I went to church today.
It’s been a minute.
But I woke up even earlier than I normally wake for church, got the boys fed and dressed, and delivered us to the church for the early service. We’ve only ever made it to the early service three other times, so to make it after some time away from church as a whole seems a true miracle.
It’s always fun to choose a different service than you usually attend when returning to church. Seriously, it was my best idea ever. When the old ladies approached us after service with the, “Are you new here?,” I simply replied, “Oh, no. We’re members. We’ve just been attending the later service.” Which isn’t a lie. We have been. You know. Previously. Like in May.
And nothing makes you think about all the reasons and non-reasons and in-between-sons as to why you haven’t been attending church for the past three months more than sitting in a pew in the church where you feel most comfortable.
I mean, summer. We traveled a lot this summer. We went all the places and undertook so many adventures. But, honestly, we were in town and available to roll ourselves out of bed on one Sunday per month in June, July, and August. We legitimately could have made it to the later service with no problem each of the three Sundays we were here. We could have sat in our normal pew during our normal service and said hello to our normal people and been all kinds of normal.
1) Oh hey, when you’ve been traveling non-stop all summer and are offered the choice to sleep in—in your very own bed—the temptation to stay between the covers often wins out. Yes, I’m weak. Tired and weak. Especially when you’ve been spending all of your time with your kids, forcing them out of bed since they decided this was the first summer to sleep in at all seems… like a losing deal. A lazy morning in pajamas with no rushing and slow coffee and minimal whining.
2) Christians suck.
It’s been a rough summer to identify as a Christian. Not because of why the martyr-types think. No, not because we’re in jail for not doing our job. Not because the sanctity of marriage. But because, oh my GOD, literally, Christians SUCK.
The hatred I’ve seen and heard spewed forth by Christians makes me so tired, so angry, so defeated, so apathetic all in the same breath. I feel like it’s too much work for some middle class white mom from Ohio to fight the good fight against the racists and homophobic and anti-government assistance and hate hate hate. I’m so angry, I almost don’t care anymore.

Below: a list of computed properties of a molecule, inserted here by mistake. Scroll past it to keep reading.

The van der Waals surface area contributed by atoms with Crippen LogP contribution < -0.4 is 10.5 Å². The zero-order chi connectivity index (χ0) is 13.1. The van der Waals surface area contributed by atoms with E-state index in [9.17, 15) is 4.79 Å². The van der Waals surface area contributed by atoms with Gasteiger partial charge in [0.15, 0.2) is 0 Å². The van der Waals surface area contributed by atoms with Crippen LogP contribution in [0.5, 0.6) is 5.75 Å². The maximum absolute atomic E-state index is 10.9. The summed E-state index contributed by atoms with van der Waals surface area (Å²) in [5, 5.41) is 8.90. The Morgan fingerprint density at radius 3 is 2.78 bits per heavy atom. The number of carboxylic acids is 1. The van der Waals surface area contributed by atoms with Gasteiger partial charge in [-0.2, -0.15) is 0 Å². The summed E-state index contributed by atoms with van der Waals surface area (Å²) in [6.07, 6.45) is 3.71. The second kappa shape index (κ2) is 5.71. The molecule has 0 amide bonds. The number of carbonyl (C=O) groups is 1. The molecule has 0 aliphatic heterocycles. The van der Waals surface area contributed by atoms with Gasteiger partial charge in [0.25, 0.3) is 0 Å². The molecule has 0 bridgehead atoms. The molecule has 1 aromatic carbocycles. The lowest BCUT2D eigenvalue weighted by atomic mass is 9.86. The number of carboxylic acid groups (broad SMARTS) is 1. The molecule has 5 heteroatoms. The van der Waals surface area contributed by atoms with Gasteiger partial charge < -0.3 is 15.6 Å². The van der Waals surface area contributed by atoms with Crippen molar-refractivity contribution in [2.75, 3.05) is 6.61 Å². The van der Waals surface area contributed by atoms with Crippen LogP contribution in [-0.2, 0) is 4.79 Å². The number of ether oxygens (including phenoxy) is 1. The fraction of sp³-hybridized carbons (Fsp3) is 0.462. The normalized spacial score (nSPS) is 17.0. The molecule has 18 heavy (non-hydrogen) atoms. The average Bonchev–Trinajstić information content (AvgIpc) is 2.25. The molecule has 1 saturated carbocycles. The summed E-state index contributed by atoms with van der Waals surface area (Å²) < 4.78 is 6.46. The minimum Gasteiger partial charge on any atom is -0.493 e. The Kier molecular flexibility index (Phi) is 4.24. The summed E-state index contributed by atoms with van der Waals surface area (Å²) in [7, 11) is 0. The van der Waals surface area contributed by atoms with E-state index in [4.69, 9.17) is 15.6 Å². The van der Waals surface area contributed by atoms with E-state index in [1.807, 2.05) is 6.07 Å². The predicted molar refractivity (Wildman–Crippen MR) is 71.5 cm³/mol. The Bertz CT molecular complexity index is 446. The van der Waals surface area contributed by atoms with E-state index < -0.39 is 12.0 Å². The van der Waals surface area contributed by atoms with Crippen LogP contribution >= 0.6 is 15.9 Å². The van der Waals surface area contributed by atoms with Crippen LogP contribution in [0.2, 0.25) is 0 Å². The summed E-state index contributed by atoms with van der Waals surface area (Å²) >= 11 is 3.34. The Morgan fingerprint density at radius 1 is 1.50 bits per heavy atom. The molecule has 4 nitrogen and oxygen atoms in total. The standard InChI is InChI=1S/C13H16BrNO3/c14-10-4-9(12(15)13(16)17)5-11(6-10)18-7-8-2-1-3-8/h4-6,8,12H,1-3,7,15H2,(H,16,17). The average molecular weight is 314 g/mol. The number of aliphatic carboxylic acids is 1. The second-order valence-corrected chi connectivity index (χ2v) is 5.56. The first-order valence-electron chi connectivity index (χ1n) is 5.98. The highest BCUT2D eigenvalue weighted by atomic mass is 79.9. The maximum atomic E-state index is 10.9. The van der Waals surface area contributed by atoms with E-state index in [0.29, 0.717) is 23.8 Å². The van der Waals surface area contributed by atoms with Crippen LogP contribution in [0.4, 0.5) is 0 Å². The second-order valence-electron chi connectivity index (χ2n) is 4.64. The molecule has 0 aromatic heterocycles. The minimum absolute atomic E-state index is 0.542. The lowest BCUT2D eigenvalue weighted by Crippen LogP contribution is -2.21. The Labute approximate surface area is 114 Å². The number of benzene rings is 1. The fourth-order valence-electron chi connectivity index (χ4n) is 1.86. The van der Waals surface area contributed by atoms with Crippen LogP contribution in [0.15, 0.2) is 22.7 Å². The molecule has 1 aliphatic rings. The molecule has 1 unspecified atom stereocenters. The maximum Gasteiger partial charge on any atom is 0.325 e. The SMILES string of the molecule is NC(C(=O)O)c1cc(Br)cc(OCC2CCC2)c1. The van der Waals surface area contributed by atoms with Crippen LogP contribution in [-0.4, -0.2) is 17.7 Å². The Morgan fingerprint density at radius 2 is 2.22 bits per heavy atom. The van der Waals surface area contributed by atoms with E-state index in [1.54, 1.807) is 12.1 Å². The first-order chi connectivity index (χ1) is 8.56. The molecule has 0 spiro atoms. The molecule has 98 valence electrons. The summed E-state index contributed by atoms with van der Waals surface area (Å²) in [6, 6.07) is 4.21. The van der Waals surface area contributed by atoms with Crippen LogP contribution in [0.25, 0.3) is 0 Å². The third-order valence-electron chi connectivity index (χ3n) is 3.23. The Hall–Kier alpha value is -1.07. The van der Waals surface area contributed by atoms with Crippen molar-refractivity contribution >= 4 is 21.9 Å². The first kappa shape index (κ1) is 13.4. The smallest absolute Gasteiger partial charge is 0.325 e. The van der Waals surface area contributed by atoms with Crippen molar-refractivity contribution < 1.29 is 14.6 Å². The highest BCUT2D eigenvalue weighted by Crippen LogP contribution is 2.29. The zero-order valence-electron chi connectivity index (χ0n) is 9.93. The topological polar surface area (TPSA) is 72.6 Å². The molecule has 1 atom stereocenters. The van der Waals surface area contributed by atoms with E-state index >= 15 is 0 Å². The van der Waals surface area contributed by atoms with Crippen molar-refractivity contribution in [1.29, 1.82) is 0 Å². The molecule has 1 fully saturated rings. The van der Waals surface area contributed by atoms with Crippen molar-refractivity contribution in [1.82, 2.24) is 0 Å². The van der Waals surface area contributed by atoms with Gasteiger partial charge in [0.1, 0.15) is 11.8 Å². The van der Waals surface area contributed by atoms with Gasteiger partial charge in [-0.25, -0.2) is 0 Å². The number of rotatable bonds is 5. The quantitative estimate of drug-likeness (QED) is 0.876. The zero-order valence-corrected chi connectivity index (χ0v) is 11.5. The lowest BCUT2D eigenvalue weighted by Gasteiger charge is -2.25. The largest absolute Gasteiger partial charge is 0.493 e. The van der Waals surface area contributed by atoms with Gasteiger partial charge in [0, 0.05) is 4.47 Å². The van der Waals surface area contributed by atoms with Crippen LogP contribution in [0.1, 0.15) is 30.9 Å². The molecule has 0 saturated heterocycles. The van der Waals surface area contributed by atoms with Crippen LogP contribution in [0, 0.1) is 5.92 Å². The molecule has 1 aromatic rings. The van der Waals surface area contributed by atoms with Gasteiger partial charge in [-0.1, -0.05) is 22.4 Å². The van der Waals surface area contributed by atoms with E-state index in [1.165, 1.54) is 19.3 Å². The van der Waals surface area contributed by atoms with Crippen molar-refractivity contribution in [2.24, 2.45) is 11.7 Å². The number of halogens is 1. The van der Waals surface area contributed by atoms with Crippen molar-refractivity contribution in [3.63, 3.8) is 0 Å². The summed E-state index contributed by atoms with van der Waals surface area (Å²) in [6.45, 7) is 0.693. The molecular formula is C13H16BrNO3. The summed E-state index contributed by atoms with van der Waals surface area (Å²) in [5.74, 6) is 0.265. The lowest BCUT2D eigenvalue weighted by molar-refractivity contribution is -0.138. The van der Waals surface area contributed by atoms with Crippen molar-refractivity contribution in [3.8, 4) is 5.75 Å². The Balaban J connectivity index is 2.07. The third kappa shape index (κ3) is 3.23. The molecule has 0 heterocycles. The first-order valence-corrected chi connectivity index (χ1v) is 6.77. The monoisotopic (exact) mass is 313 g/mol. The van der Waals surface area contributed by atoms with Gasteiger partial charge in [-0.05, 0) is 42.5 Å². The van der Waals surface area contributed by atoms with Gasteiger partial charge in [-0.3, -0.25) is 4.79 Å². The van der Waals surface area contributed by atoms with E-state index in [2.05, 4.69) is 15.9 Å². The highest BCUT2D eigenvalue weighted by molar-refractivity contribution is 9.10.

I stopped going to church because I didn’t want to associate myself with the title of Christian. I didn’t want my children raised with a propensity toward hate. I was scared. And a little bit lazy. And just really tired of all of it.
But I didn’t stop thinking about the issues at hand.
On Sundays, and other random days, I listened to praise music to feel a little closer to a God that humanity keeps trying to push away from me. I read a number of books which featured—and questioned—faith. I still visited blogs talking about the issues of faith and human rights, maybe more than normal. I didn’t share a lot of articles for awhile, but I read them and considered them carefully as I asked God many questions.
I don’t have any answers yet.
But I know I’m not the only one questioning the whys of how we ended up here. Other smart Christians are asking the same questions, feeling the same mix of confusion and fear and meh, screw it. But instead of hiding and avoiding, they’re sharing their truth. They’re asking questions of the Church, big C, and society as a whole. They’re showing up and doing the work and pushing forward, even when it feels like two steps back for every successful move.
I kinda want to be one of those Christians.
And I definitely want to model that kind of faith for my sons. I want them to see me actively asking questions of the Church, of society, of Christians, of humanity, of God. I want them to know that it’s okay to disagree with one or all of those establishments, even their family. I want my sons to learn how to be a part of something bigger than themselves, to be a part of positive change.
And they can’t learn that if I’m too bitter and angry and scared to show up on Sundays.
I’m thankful we currently have a church in which I feel (mostly) okay to feel this way. I may not tell the little ladies in the Who Are You Again brigade that I am having a Big Time Argument with God, but I’ll continue to seek answers and fellowship when and where I can. If our church ever becomes a place in which asking and seeking no longer feels safe, I will ask my family to help seek out a new place of worship.
For now, we’re going to try to roll out of bed even earlier on Sunday mornings to give thanks, seek those answers, ask our questions, and remain a part of the change that is so desperately needed within our Church.